My interest in engineering began at school. I always enjoyed problem solving and science so it seemed like a natural career choice. While I was at school, I only ever considered going to university as it was the only career trajectory I knew. However, once I’d finished, I felt ready to take the plunge and go straight into the working world. Fortunately, I had attended an Engineering Taster Week where I found out about the BAE Systems apprenticeship scheme which felt like the ideal way for me to further both my education and my career – and I haven’t looked back since!
Finding my own way
Throughout my time at BAE Systems, I’ve been fortunate enough to take on a few different roles. I joined BAE Systems via the Technical Apprenticeship scheme in Rochester, Kent. Following this, I worked in Hardware Engineering for five years, managing obsolescence and circuit design solutions across a number of high-profile flight critical programs.
Since completing my apprenticeship, I’ve taken on a new role in sustainability strategy. I develop sustainability data for reporting and disclosures, as well as working towards defining our ESG agenda. It’s been a big change but despite the feeling of imposter syndrome at times (something I'm working on tackling every day), I know that my skillset and experience make me the right person for the job – something I’m immensely proud of.
Working for BAE Systems has enabled me to have some wonderful experiences and career highlights. In 2019, I was awarded Top 50 Women in Engineering by the Women's Engineering Society and Top 100 Most Influential Women Leaders in Engineering by Inclusive Boards and Financial Times. Last year, I was also a finalist for the National Diversity Awards Positive Role Model Award. From over 55,000 nominations, I was ecstatic to have made the top six and to meet so many other inspirational people working hard to make the world a better place for all.
Some advice I would give anyone looking at a career in STEM is to seek out a mentor, and I’d encourage any aspiring engineers to not underestimate the value of networking. I’ve always found those in the industry to be more than happy to answer questions and provide resources. Attend as many events and conferences as you can to meet people – even reaching out on social media is a great way to connect with those in the field and start expanding your circle.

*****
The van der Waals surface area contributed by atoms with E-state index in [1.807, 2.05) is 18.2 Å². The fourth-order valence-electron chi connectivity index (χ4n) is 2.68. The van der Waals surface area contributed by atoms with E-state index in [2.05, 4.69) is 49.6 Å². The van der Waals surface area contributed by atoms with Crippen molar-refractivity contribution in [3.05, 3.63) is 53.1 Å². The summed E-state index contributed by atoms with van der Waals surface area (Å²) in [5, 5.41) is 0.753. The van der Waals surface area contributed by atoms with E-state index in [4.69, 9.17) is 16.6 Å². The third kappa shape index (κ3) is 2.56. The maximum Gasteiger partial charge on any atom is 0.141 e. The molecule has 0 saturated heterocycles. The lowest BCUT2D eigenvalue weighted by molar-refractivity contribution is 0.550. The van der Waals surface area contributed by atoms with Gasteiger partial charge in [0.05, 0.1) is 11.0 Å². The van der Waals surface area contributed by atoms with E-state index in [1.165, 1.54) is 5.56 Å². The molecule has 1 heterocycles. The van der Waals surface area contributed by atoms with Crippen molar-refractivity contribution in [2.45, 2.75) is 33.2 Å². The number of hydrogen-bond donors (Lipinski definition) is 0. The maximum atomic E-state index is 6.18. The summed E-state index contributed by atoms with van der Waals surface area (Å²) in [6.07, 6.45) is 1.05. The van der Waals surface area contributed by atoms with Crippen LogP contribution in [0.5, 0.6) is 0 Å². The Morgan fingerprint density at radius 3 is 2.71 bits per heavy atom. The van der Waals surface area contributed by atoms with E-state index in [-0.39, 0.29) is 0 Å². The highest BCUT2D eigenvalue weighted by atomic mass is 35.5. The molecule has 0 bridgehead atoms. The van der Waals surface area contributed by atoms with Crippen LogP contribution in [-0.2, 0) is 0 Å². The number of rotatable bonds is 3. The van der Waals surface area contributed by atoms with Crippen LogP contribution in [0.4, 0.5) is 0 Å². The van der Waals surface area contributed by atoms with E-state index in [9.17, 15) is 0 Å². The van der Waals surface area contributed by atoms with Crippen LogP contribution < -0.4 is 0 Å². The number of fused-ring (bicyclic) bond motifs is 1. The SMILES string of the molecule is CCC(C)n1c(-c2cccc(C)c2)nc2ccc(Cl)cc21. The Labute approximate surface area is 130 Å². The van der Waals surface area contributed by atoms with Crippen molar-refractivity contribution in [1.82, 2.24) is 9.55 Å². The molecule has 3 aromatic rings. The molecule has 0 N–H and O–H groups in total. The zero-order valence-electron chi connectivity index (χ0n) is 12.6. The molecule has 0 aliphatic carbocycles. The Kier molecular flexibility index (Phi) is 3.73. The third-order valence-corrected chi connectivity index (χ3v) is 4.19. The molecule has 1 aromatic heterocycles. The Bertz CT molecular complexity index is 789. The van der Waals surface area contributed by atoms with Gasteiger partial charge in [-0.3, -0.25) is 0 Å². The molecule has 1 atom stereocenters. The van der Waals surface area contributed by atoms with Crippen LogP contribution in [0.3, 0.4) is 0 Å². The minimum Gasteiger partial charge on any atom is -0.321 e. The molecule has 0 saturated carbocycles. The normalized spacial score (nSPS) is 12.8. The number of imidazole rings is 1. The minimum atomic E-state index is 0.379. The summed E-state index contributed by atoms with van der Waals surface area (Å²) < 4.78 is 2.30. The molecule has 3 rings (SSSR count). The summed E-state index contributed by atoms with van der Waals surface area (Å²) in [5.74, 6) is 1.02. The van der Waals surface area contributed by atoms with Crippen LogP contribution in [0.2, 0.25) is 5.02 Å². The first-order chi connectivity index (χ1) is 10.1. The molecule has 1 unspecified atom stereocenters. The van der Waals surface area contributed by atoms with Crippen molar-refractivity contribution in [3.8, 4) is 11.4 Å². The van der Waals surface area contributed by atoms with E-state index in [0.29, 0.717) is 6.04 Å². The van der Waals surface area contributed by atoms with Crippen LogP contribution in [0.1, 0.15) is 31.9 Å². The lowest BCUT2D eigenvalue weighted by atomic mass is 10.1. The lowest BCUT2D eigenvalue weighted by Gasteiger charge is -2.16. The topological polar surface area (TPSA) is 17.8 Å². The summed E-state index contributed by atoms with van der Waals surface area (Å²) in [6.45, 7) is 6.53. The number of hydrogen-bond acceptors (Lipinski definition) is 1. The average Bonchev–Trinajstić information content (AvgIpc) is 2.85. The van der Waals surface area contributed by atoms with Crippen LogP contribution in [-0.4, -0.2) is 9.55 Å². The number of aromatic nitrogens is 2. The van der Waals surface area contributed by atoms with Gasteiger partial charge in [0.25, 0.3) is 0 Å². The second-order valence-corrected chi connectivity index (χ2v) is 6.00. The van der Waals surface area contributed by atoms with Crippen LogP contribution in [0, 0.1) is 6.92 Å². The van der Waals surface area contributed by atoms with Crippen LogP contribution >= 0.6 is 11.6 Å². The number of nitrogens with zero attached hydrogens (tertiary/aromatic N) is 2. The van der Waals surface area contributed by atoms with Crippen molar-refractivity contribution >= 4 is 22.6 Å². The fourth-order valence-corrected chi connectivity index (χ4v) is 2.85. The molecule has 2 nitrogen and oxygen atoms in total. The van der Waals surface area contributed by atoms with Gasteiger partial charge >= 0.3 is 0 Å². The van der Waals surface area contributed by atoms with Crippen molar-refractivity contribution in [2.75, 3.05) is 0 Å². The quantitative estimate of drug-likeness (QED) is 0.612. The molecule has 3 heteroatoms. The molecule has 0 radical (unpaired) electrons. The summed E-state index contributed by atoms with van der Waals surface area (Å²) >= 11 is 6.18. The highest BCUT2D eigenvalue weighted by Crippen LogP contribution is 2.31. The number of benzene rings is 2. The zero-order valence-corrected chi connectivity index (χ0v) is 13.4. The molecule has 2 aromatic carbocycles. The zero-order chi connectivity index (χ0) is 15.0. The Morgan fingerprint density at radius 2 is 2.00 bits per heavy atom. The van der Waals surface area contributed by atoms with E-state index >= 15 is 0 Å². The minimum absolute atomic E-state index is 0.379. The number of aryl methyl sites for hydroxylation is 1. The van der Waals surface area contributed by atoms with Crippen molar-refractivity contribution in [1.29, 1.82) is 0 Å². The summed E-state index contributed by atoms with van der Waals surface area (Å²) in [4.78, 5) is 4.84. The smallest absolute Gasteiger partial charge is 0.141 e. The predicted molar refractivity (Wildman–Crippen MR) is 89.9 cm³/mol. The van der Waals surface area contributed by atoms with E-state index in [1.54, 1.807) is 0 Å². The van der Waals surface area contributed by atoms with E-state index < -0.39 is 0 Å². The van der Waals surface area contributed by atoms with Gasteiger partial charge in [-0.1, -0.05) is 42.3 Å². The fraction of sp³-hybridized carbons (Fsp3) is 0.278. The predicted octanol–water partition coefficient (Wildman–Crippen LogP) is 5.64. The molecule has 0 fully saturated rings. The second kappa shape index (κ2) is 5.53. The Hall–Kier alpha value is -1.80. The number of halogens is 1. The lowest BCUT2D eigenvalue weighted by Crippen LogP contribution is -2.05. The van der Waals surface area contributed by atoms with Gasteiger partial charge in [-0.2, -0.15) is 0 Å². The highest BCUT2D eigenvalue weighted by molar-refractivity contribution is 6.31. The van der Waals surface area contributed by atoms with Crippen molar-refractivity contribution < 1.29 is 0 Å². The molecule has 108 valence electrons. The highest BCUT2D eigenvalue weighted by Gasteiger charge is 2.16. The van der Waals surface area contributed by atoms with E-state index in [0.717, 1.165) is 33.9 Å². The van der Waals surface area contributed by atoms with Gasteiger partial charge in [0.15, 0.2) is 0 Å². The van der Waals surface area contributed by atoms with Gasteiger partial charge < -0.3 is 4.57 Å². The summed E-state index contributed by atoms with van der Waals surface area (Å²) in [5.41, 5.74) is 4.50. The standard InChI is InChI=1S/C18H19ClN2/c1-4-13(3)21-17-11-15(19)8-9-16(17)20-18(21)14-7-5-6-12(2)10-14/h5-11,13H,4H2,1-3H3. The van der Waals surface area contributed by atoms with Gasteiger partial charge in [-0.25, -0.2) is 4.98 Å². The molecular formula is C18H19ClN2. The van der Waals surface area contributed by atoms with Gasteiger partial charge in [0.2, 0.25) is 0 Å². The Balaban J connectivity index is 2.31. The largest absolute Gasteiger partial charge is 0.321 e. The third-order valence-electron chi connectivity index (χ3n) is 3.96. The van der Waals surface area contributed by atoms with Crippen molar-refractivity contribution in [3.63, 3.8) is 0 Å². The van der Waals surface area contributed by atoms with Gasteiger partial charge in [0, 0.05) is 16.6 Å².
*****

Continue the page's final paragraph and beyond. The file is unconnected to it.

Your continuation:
An inclusive environment for all
What I enjoy most about engineering is that it’s an industry that is ever-changing, working with innovative technology and creating solutions to real-world problems. However, there are many barriers that need to be tackled for equal opportunities in the workplace. There’s certainly a level of misunderstanding as to what engineering is, from STEM in schools to the general public’s opinion.
It’s important that companies continue to invest in younger generations to help turn the tide of the stereotypes that still prevail in STEM and specifically in engineering. External factors are not the only aspect a company should focus on, they should also look to support and progress from within. Providing safe spaces such as mentoring, women networks and ally groups allows women and marginalised groups to express their concerns, and address issues – collectively.
Inspiration and innovation
There are so many truly amazing women innovate and inspire me, but my main inspiration has always been Hedy Lamarr. Hedy was a glamorous actress who also invented frequency hopping, the foundation for today's wireless networks including WiFi, GPS and Bluetooth communication systems. However, throughout her career, Hedy was known for her beauty and her acting and her amazing mind was ignored.
It was only when she went to Hollywood that she met someone who encouraged her to explore her creative mind in STEM. Following this, when WW2 began, Hedy worked on a "Secret Communication System" that relied on frequency hopping, a torpedo that could not be intercepted by enemy forces. In the last decade of her life, the brains behind Hedy's beauty was finally revealed for all to see and even then she was questioned about whether her intelligence was genuine.
Like Hedy, I want to be an example to others and show that you can enter engineering from any background. You shouldn’t be reluctant because of what you may assume about the industry, and what you think it may assume about you, it’s not just factories and hard hats! Engineering will only benefit by continuing to diversify. Different people bring different approaches and thinking, so the more diversity we have within the field, the more variety in viewpoints, ideas and solutions we are going to uncover.